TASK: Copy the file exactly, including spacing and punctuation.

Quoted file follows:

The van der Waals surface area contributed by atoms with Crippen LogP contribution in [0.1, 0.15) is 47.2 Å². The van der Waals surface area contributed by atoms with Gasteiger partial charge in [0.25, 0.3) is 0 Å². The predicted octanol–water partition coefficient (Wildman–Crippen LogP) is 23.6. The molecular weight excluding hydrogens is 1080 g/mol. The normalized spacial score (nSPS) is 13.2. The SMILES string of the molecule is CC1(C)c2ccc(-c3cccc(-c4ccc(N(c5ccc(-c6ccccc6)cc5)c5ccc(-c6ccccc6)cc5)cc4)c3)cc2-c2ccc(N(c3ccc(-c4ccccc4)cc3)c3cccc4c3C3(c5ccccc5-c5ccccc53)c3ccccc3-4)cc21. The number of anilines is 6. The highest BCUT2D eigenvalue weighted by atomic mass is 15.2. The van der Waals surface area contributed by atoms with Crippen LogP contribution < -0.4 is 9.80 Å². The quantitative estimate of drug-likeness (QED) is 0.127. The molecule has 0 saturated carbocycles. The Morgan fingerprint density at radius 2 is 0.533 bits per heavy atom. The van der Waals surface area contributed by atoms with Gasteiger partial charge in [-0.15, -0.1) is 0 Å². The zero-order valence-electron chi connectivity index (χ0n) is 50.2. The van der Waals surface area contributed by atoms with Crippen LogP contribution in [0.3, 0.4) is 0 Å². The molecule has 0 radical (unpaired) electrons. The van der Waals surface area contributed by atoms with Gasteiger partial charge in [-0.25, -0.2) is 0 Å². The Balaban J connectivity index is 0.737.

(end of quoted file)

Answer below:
The van der Waals surface area contributed by atoms with Crippen LogP contribution in [0.1, 0.15) is 47.2 Å². The van der Waals surface area contributed by atoms with Gasteiger partial charge in [0.25, 0.3) is 0 Å². The predicted octanol–water partition coefficient (Wildman–Crippen LogP) is 23.6. The molecular weight excluding hydrogens is 1080 g/mol. The normalized spacial score (nSPS) is 13.2. The SMILES string of the molecule is CC1(C)c2ccc(-c3cccc(-c4ccc(N(c5ccc(-c6ccccc6)cc5)c5ccc(-c6ccccc6)cc5)cc4)c3)cc2-c2ccc(N(c3ccc(-c4ccccc4)cc3)c3cccc4c3C3(c5ccccc5-c5ccccc53)c3ccccc3-4)cc21. The number of anilines is 6. The highest BCUT2D eigenvalue weighted by atomic mass is 15.2. The van der Waals surface area contributed by atoms with Crippen LogP contribution < -0.4 is 9.80 Å². The quantitative estimate of drug-likeness (QED) is 0.127. The molecule has 0 saturated carbocycles. The Morgan fingerprint density at radius 2 is 0.533 bits per heavy atom. The van der Waals surface area contributed by atoms with Gasteiger partial charge in [-0.15, -0.1) is 0 Å². The zero-order valence-electron chi connectivity index (χ0n) is 50.2. The van der Waals surface area contributed by atoms with Crippen LogP contribution in [0.3, 0.4) is 0 Å². The molecule has 0 radical (unpaired) electrons. The van der Waals surface area contributed by atoms with Gasteiger partial charge in [-0.25, -0.2) is 0 Å². The Balaban J connectivity index is 0.737.